I wrote this for Granny Net. Read it here on their site.
For children who are reluctant to write at home, giving meaning and purpose to writing can make all the difference. Primary teacher Phoebe Doyle offers some ideas to try…
Some children almost seem to have writing as their default setting; they’re desperate to write stories, adore using different pens and notebooks and, far from seeing it as ‘work’, view it simply as an integral part of their life and what they love to do.
For others though, writing can be a laborious chore. Something that teachers and family seem resolutely determined that they should do, but for no good reason! Writing might be hard for these children, dull and even painful. Yet as adults we know how important it is. It’s a vital skill for functioning in a communication-fueled world. Helping your grandchild to write for real-life tasks can really get this vital message across, as wellas serving to boost motivation.
Here are 10 ideas to try:
- Diary Keeping – Encourage your grandchild to keep a diary, they don’t have to write in it every day, just when something exciting has happened if they prefer. Perhaps you’ve got a diary from childhood, if so have a look at it together, explaining that one day they might show their diary to their own grandchildren!
- Magnetic Letters / Words – These days you can get all sorts of magnets for the fridge which help with writing. Have competitions to see who can write the silliest sentences or even just made up nonsense words.
- Letter Writing – Ask them to write a letter, perhaps to a neighbour or a relative; it doesn’t have to be long – remember the idea is to show the many purposes of writing and definitely not to put them off!
- Send an Email – Where as writing can seem like a ‘real drag’, using the computer can seem far cooler! Give them plenty of opportunities to email relations and friends. They won’t be practising their hand-writing, but they will still have to think about composition and spelling.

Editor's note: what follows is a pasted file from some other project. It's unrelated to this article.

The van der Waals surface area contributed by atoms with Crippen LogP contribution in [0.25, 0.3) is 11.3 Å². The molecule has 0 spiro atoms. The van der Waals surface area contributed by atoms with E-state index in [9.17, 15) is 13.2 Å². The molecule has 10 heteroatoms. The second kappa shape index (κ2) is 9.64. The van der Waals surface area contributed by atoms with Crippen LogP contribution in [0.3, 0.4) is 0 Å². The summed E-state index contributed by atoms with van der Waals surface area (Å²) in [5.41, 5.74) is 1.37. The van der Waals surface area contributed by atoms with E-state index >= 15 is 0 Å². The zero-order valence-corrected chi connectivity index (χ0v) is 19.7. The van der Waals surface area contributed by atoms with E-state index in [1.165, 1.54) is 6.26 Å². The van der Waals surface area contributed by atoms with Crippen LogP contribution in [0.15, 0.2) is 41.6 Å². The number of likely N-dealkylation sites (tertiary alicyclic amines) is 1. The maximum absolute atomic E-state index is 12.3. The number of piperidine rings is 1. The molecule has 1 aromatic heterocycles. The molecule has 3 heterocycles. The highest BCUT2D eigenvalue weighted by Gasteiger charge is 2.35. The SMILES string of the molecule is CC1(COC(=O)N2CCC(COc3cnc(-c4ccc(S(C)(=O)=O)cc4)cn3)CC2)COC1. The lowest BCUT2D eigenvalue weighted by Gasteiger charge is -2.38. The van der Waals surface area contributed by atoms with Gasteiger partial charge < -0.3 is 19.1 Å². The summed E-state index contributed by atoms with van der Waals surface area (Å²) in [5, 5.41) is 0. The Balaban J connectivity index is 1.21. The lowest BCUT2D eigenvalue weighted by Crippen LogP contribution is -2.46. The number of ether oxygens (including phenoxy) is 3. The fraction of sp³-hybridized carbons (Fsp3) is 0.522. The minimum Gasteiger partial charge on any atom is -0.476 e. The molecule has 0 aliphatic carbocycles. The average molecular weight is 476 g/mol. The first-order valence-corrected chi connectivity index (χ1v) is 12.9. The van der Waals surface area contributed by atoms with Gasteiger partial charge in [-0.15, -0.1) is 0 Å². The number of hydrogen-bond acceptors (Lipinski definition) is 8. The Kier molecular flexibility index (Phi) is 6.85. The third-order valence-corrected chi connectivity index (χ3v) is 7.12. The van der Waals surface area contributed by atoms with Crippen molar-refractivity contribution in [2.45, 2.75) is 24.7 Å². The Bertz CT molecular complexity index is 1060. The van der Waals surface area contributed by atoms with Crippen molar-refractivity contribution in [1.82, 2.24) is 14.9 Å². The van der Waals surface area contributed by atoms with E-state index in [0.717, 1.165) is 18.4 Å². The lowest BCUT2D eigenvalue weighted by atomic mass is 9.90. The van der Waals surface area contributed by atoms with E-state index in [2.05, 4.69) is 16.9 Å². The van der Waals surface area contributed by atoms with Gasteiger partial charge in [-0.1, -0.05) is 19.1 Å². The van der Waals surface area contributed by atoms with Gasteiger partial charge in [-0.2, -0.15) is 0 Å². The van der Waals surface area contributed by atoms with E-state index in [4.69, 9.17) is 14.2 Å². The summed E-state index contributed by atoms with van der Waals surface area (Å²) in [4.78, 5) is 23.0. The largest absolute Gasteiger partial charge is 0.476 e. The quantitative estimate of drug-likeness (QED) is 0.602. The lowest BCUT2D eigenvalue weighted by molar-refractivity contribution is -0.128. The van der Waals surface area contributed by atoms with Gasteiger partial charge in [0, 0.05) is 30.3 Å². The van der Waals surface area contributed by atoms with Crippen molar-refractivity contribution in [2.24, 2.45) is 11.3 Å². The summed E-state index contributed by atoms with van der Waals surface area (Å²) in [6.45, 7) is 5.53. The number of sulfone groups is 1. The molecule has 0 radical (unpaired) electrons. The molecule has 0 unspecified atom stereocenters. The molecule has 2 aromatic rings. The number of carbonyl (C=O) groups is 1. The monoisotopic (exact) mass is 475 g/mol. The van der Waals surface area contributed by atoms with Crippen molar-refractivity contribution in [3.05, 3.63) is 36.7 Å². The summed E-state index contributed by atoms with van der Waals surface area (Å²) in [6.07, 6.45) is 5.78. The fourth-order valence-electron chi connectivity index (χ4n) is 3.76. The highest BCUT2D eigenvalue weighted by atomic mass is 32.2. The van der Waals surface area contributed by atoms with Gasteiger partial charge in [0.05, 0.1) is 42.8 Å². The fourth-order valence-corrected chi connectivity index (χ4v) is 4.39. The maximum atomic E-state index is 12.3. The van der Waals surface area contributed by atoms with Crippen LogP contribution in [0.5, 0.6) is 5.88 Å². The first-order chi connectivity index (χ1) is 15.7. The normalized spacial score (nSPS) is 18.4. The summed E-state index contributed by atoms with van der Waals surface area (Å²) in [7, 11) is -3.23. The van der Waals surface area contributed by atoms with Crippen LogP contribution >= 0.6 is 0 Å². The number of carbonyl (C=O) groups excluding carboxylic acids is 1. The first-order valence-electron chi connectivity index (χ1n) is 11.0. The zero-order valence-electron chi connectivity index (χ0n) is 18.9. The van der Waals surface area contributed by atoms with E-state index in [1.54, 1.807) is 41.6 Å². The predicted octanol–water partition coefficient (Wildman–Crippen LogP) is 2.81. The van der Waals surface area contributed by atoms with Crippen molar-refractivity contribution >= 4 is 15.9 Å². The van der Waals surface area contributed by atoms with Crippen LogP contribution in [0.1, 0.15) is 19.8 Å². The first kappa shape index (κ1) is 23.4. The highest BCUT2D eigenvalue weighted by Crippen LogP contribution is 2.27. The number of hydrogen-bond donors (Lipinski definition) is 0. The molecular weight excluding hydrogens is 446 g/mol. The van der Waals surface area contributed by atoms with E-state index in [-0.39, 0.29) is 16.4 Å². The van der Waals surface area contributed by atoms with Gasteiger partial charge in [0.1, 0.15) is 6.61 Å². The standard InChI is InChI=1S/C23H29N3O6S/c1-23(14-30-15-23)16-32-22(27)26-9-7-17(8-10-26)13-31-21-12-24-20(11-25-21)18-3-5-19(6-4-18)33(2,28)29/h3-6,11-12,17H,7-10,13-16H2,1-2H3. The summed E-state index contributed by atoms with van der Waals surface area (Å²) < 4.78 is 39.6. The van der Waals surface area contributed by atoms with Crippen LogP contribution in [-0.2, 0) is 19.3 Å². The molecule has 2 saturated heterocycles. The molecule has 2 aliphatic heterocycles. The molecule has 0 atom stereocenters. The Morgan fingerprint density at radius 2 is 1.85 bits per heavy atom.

- Shopping Lists – When you’re nipping to the shops ask them to write a shopping list so that you don’t forget anything! They can then be in charge of ticking the items off.
- Fast Facts – Many children who are reluctant writers are put off by fiction but love facts! Using something they’re interested in (e.g. wild animals, trains, football) use the internet and books to find out facts about that subject. They can record these facts on a bullet-pointed list.
- Non-Fiction Publishing – They might also like to write their own non-fiction book on an area of interest, using what they know about non-fiction texts to help (i.e. contents page etc.) Alternatively they could do a power point document on the computer with help.
- Memos – Stock up on post-it notes of all shapes and colours. Encourage them to write memos, for remembering reading books for school or dinner money, for instance.
- Helping Out – Encourage them to ‘help’ younger siblings, or friend’s children, with writing. Knowing they’re impressing others may just spur them on.
- Be a Good Role Model - Remember children learn largely from watching the adults in their lives. Make sure your grandchild sees you writing, for all sorts of purposes, so they know it’s a crucial part of everyday life.